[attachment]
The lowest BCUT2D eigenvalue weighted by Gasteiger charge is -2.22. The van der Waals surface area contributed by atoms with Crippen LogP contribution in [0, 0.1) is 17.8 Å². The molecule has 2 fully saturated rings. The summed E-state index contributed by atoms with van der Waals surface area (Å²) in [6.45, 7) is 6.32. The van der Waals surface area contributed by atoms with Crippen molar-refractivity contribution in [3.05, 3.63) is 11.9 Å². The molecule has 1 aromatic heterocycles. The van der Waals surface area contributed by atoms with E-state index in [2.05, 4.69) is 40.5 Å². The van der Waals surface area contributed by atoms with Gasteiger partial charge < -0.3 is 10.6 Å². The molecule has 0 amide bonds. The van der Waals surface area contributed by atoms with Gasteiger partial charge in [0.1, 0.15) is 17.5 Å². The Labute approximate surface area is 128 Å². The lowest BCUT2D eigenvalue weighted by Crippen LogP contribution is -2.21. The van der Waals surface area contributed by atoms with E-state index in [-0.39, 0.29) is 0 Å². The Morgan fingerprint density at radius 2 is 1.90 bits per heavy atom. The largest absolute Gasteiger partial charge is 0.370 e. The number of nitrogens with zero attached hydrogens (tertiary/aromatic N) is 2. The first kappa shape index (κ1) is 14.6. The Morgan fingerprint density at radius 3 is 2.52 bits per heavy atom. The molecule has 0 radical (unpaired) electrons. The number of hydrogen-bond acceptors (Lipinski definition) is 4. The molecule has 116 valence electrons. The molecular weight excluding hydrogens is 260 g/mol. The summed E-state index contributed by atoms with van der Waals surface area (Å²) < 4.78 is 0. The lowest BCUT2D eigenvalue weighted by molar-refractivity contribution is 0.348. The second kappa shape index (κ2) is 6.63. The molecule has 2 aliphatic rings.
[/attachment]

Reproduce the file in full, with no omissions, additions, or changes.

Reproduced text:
The lowest BCUT2D eigenvalue weighted by Gasteiger charge is -2.22. The van der Waals surface area contributed by atoms with Crippen LogP contribution in [0, 0.1) is 17.8 Å². The molecule has 2 fully saturated rings. The summed E-state index contributed by atoms with van der Waals surface area (Å²) in [6.45, 7) is 6.32. The van der Waals surface area contributed by atoms with Crippen molar-refractivity contribution in [3.05, 3.63) is 11.9 Å². The molecule has 1 aromatic heterocycles. The van der Waals surface area contributed by atoms with E-state index in [2.05, 4.69) is 40.5 Å². The van der Waals surface area contributed by atoms with Gasteiger partial charge < -0.3 is 10.6 Å². The molecule has 0 amide bonds. The van der Waals surface area contributed by atoms with Gasteiger partial charge in [0.1, 0.15) is 17.5 Å². The Labute approximate surface area is 128 Å². The lowest BCUT2D eigenvalue weighted by Crippen LogP contribution is -2.21. The van der Waals surface area contributed by atoms with E-state index in [-0.39, 0.29) is 0 Å². The Morgan fingerprint density at radius 2 is 1.90 bits per heavy atom. The largest absolute Gasteiger partial charge is 0.370 e. The number of nitrogens with zero attached hydrogens (tertiary/aromatic N) is 2. The first kappa shape index (κ1) is 14.6. The Morgan fingerprint density at radius 3 is 2.52 bits per heavy atom. The molecule has 0 radical (unpaired) electrons. The number of hydrogen-bond acceptors (Lipinski definition) is 4. The molecule has 116 valence electrons. The molecular weight excluding hydrogens is 260 g/mol. The summed E-state index contributed by atoms with van der Waals surface area (Å²) < 4.78 is 0. The lowest BCUT2D eigenvalue weighted by molar-refractivity contribution is 0.348. The second kappa shape index (κ2) is 6.63. The molecule has 2 aliphatic rings.